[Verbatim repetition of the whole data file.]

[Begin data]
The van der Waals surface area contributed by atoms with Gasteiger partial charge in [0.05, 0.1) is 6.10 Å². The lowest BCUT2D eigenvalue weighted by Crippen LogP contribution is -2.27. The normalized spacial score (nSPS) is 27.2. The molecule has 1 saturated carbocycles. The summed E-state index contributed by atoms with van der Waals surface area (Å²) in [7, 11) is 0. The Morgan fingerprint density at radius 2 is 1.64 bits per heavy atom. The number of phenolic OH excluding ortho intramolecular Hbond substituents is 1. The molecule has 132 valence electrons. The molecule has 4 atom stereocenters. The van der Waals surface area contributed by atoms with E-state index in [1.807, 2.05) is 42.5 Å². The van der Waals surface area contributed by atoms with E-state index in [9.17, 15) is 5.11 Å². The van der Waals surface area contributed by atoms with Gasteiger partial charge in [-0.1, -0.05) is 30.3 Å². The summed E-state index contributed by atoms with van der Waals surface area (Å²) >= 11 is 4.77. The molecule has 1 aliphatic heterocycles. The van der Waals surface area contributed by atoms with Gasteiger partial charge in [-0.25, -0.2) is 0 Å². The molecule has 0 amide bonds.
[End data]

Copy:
The van der Waals surface area contributed by atoms with Gasteiger partial charge in [0.05, 0.1) is 6.10 Å². The lowest BCUT2D eigenvalue weighted by Crippen LogP contribution is -2.27. The normalized spacial score (nSPS) is 27.2. The molecule has 1 saturated carbocycles. The summed E-state index contributed by atoms with van der Waals surface area (Å²) in [7, 11) is 0. The Morgan fingerprint density at radius 2 is 1.64 bits per heavy atom. The number of phenolic OH excluding ortho intramolecular Hbond substituents is 1. The molecule has 132 valence electrons. The molecule has 4 atom stereocenters. The van der Waals surface area contributed by atoms with E-state index in [1.807, 2.05) is 42.5 Å². The van der Waals surface area contributed by atoms with E-state index in [9.17, 15) is 5.11 Å². The van der Waals surface area contributed by atoms with Gasteiger partial charge in [-0.1, -0.05) is 30.3 Å². The summed E-state index contributed by atoms with van der Waals surface area (Å²) >= 11 is 4.77. The molecule has 1 aliphatic heterocycles. The van der Waals surface area contributed by atoms with Gasteiger partial charge in [-0.25, -0.2) is 0 Å². The molecule has 0 amide bonds.